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In memory of Pro Silva founding member Rodney Helliwell (1940-2018)

Rodney leading a session at the CCFG conference on Understanding daylight in the context of Continuous Cover Forestry, Westonbirt Arboretum, 2009.

Rodney leading a session at the CCFG conference on Understanding daylight in the context of Continuous Cover Forestry, Westonbirt Arboretum, 2009.

Rodney Helliwell was a pioneering silviculturist and forest scientist who devised new ways of managing and valuing trees and woodlands in Britain

Rodney Helliwell died peacefully on 23th February 2018 after a long battle with cancer. He was 77 years old. With his passing, the world of tree and woodland conservation in Britain has lost an important champion, someone not afraid to challenge orthodoxy and who promoted innovations rooted in a deep understanding of forest science. His sharp intellect and dedication to scientific methods made him a much sought-after colleague, and an esteemed tree and woodland expert.

Rodney was one of the original founding members of Pro Silva, a signatory of the declaration of Robanov Kot (1989), the Pro Silva founding document. It is his championing of Continuous Cover Forestry (CCF), a term he was instrumental in defining and promoting, that will stand perhaps as his greatest legacy. He was the first chairman of the UK Continuous Cover Forestry Group (CCFG) and was responsible for establishing a formal association with ProSilva.

Rodney contributed to many national and international conferences throughout his career, where he enjoyed sharing his research findings, meeting colleagues and engaging in lively discussion. This was certainly the case with his work on CCF, which resulted in him being recognised as a leading proponent among his peers in Europe. He also managed to combine his passion for trees with travelling across Europe with his family where he made long lasting friendships.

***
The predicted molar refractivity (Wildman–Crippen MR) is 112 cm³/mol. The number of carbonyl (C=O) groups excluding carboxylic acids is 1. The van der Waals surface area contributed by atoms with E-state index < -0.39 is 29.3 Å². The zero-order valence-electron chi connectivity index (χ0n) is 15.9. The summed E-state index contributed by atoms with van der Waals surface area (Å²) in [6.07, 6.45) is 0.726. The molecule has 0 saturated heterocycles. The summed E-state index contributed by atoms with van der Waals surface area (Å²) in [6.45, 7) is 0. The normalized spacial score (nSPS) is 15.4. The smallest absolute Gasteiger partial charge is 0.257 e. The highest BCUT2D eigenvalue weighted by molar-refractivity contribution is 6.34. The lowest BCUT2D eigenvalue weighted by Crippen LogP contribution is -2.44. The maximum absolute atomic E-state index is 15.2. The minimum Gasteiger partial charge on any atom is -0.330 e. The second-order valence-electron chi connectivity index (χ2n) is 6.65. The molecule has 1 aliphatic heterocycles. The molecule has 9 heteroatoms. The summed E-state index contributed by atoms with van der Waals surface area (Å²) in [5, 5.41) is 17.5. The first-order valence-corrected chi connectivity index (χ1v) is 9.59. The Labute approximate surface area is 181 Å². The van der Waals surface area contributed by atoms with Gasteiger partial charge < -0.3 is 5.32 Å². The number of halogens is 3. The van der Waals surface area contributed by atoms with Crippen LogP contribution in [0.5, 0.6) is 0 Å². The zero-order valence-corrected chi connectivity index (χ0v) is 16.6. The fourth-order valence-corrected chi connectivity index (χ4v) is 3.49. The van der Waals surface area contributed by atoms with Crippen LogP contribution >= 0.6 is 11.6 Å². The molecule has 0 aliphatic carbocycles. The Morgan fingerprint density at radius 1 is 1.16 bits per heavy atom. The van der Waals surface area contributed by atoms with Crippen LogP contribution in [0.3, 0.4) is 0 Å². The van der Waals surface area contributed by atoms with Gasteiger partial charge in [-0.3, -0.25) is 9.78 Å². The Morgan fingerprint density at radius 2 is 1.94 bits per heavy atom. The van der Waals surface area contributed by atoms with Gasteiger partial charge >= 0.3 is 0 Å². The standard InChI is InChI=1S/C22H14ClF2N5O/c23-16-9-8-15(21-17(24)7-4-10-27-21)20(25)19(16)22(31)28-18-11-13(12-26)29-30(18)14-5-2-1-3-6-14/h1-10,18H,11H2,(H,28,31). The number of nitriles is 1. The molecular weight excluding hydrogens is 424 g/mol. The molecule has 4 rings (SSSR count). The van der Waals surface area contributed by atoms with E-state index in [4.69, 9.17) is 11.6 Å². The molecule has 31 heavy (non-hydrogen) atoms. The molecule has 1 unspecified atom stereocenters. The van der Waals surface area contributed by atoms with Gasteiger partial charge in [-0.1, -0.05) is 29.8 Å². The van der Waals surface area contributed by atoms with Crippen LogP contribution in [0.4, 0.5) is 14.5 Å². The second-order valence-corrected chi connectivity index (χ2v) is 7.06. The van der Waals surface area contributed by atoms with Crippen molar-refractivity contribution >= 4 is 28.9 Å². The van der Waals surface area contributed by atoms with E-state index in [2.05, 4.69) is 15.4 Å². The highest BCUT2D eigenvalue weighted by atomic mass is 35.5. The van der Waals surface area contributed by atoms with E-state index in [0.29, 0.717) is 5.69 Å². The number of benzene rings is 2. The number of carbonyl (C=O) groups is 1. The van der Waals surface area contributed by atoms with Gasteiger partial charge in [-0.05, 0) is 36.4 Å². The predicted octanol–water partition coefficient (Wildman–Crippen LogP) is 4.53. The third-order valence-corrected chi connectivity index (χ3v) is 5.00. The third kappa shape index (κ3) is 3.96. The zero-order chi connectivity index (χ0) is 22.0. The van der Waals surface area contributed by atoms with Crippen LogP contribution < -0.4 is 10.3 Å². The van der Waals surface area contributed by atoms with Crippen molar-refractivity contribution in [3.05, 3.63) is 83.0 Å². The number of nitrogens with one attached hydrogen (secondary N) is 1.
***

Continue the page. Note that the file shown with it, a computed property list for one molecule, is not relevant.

A formative experience came in 1959, on a student placement to Sweden, when he worked for one of the few Swedish forest owners who practiced close-to-nature forestry, despite the post-war forestry industry’s crushing influence on silvicultural practices in that country. He delighted in recounting that this was the only profitable forest in Sweden and one where the owner always had timber to sell, keeping the coffers full, staff employed full-time and the estate permanently wooded. To Rodney, this was a simple demonstration of what so often happens when state and corporate institutions uphold practices that work against common sense and refuse to acknowledge what appears to be an obvious truth.

In addition to his work related to continuous cover forestry, Rodney was active in other areas of tree and woodland management. He was a prolific author of research papers, report and commentaries. His introductory book on CCF (2002) was a sell-out, and a revised edition appeared in 2013.

His skill in combining academic rigour with practicality led to the development of a valuation tool for amenity trees and woodlands, known as the Helliwell System. The basic approach is to allocate points under a number of different criteria, such as tree size, life expectancy and suitability to setting, and then attach a monetary value to the cumulative point score. Rodney first published his system in 1967, when he was only 27 years old. It remains the most widely recognised methodology for valuing the visual amenity provided by individual trees and/or woodland in Britain and in parts of Europe. Professor Marcel van Miegroet, of the University of Gembloux in Belgium, claimed to be “a partisan of the Helliwell System” which was adopted as the approved basic method for use in Belgian law courts.

Among Rodney’s many consultancy projects, he was terrestrial ecologist to the Channel Tunnel project (1985-1996), where he was responsible for many innovations in habitat translocation and woodland creation. Widely recognised by his peers, Rodney was elected a Fellow of both the Institute of Chartered Foresters and the Arboricultural Association.

Rodney Helliwell was one of the great thinkers and doers in British forestry over the past 50 years. A lover of trees and nature, he will be remembered as a founder of the Pro Silva movement and a father of continuous cover forestry; his legacy is a profound change in management practices that will help shape our future, and the woodland landscape. He leaves his wife Carole, sons Tristan and Linden, and grandchildren Toby and Saffronrose.

—–

Rodney Helliwell, Silviculturist, Arboriculturist, Ecologist. Born: 2nd April 1940, Halifax, Yorkshire; Died: 23rd February 2018, Wirksworth, Derbyshire.

Authors: Philippe Morgan and Edward Wilson

This appreciation first appeared in the CCFG Newsletter 38, Spring 2018. We thank CCFG for permission to reprint an abridged version in the Pro Silva website.

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